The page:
Dismiss Notice
Join Physics Forums Today!
The friendliest, high quality science and math community on the planet! Everyone who loves science is here!

A difficult one

  1. Dec 2, 2005 #1
    express (2^1/2-1)^10 in the form k^1/2-(k-1)^1/2 where k is a positive integer.{the square roots need not be irrational}we can do this by binomial theorem but it is very tedious.is there a short & appropriate method to solve this problem?
  2. jcsd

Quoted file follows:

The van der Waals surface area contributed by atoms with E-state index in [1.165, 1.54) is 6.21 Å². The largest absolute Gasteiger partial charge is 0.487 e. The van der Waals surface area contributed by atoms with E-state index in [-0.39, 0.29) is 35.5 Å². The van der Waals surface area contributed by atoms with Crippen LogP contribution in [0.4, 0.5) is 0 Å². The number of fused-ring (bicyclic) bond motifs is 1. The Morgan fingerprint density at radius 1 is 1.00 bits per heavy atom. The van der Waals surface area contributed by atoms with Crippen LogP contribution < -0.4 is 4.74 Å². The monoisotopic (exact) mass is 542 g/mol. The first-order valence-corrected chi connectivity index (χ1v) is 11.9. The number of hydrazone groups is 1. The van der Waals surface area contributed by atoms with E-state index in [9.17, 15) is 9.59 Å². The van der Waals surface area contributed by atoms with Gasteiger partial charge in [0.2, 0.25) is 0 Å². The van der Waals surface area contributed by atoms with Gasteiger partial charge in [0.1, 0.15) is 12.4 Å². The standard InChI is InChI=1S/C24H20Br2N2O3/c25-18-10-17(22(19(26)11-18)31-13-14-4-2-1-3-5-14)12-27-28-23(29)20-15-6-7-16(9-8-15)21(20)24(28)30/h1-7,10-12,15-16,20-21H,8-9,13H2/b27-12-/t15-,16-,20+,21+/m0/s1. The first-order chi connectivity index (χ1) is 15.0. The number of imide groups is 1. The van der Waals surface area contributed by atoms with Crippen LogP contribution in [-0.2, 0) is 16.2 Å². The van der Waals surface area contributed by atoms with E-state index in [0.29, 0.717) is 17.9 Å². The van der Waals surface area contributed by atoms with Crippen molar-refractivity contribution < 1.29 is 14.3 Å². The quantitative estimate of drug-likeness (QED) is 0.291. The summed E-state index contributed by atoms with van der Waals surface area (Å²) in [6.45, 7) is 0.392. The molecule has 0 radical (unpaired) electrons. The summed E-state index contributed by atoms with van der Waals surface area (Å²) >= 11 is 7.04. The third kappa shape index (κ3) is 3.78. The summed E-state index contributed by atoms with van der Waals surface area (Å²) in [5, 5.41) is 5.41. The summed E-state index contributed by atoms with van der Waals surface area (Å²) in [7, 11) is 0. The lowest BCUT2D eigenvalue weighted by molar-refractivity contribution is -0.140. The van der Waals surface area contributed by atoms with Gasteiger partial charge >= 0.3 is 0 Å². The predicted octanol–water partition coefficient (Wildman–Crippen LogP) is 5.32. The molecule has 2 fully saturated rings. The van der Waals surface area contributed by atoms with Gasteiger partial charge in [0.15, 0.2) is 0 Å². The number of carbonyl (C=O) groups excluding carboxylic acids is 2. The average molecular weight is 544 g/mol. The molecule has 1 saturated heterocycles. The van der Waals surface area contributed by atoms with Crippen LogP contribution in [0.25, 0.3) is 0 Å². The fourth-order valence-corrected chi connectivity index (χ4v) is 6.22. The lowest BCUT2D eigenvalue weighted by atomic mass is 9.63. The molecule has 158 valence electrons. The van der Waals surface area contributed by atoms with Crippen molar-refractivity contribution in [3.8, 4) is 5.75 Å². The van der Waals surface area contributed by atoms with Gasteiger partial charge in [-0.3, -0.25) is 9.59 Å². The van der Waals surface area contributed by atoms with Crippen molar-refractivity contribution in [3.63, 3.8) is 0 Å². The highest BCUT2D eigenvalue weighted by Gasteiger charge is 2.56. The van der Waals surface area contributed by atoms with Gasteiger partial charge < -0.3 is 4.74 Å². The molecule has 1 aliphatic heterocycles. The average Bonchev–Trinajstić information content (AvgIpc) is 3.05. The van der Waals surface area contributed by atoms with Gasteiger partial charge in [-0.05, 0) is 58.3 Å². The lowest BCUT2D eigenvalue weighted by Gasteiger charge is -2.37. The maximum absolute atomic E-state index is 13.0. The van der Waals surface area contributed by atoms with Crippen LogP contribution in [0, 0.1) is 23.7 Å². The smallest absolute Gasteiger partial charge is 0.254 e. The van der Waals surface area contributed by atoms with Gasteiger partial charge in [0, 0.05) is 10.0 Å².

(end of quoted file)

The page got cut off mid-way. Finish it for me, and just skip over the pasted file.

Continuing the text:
3. Dec 3, 2005 #2


    User Avatar
    Science Advisor
    Homework Helper

    Just solve the equation

    [tex]\sqrt{k} - \sqrt{k-1} = (\sqrt 2 - 1)^{10}[/tex]

    algebraically for k. I get k = 11,309,769. This will be a mess unless you try something like

    [tex]\sqrt k - \sqrt {k-1} = N[/tex]

    from which

    [tex]\sqrt k + \sqrt {k-1} = \frac {1}{N}[/tex]

    leading to

    [tex]2\sqrt k = N + \frac {1}{N}[/tex]

    This is easy to solve for k and the solution can be simplified to what I showed above.
Share this great discussion with others via Reddit, Google+, Twitter, or Facebook